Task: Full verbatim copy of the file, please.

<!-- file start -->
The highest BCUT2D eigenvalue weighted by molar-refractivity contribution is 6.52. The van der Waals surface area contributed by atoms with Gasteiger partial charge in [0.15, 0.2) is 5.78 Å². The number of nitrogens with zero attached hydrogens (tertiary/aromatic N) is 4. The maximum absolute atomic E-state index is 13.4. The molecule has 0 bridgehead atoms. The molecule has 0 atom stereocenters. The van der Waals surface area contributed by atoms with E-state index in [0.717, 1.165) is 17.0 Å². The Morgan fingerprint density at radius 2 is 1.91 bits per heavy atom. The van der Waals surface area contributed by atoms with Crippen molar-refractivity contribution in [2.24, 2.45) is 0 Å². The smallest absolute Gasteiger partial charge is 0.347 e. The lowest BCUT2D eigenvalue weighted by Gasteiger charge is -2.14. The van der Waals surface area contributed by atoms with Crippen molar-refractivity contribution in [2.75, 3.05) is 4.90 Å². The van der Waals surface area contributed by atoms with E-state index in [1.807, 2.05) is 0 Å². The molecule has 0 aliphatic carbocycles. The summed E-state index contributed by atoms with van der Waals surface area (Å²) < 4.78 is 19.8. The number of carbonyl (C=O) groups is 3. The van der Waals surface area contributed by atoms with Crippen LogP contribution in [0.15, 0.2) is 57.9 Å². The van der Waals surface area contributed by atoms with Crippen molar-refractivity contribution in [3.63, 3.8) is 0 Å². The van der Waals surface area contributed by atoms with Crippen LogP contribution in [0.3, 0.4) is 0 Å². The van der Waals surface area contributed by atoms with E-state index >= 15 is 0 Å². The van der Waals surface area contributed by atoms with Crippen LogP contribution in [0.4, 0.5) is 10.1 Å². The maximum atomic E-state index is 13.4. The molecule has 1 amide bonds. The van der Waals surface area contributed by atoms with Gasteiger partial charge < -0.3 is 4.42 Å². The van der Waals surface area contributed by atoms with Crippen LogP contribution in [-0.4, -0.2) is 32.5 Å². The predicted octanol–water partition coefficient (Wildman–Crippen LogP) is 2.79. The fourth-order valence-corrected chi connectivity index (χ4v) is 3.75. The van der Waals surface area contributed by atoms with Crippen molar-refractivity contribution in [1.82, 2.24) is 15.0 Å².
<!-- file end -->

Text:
The highest BCUT2D eigenvalue weighted by molar-refractivity contribution is 6.52. The van der Waals surface area contributed by atoms with Gasteiger partial charge in [0.15, 0.2) is 5.78 Å². The number of nitrogens with zero attached hydrogens (tertiary/aromatic N) is 4. The maximum absolute atomic E-state index is 13.4. The molecule has 0 bridgehead atoms. The molecule has 0 atom stereocenters. The van der Waals surface area contributed by atoms with E-state index in [0.717, 1.165) is 17.0 Å². The Morgan fingerprint density at radius 2 is 1.91 bits per heavy atom. The van der Waals surface area contributed by atoms with Crippen molar-refractivity contribution in [2.24, 2.45) is 0 Å². The smallest absolute Gasteiger partial charge is 0.347 e. The lowest BCUT2D eigenvalue weighted by Gasteiger charge is -2.14. The van der Waals surface area contributed by atoms with Crippen molar-refractivity contribution in [2.75, 3.05) is 4.90 Å². The van der Waals surface area contributed by atoms with E-state index in [1.807, 2.05) is 0 Å². The molecule has 0 aliphatic carbocycles. The summed E-state index contributed by atoms with van der Waals surface area (Å²) < 4.78 is 19.8. The number of carbonyl (C=O) groups is 3. The van der Waals surface area contributed by atoms with Crippen LogP contribution in [0.15, 0.2) is 57.9 Å². The van der Waals surface area contributed by atoms with Crippen molar-refractivity contribution in [3.63, 3.8) is 0 Å². The van der Waals surface area contributed by atoms with Crippen LogP contribution in [0.3, 0.4) is 0 Å². The van der Waals surface area contributed by atoms with E-state index >= 15 is 0 Å². The van der Waals surface area contributed by atoms with Crippen LogP contribution in [0.4, 0.5) is 10.1 Å². The maximum atomic E-state index is 13.4. The molecule has 1 amide bonds. The van der Waals surface area contributed by atoms with Gasteiger partial charge < -0.3 is 4.42 Å². The van der Waals surface area contributed by atoms with Crippen LogP contribution in [-0.4, -0.2) is 32.5 Å². The predicted octanol–water partition coefficient (Wildman–Crippen LogP) is 2.79. The fourth-order valence-corrected chi connectivity index (χ4v) is 3.75. The van der Waals surface area contributed by atoms with Crippen molar-refractivity contribution in [1.82, 2.24) is 15.0 Å².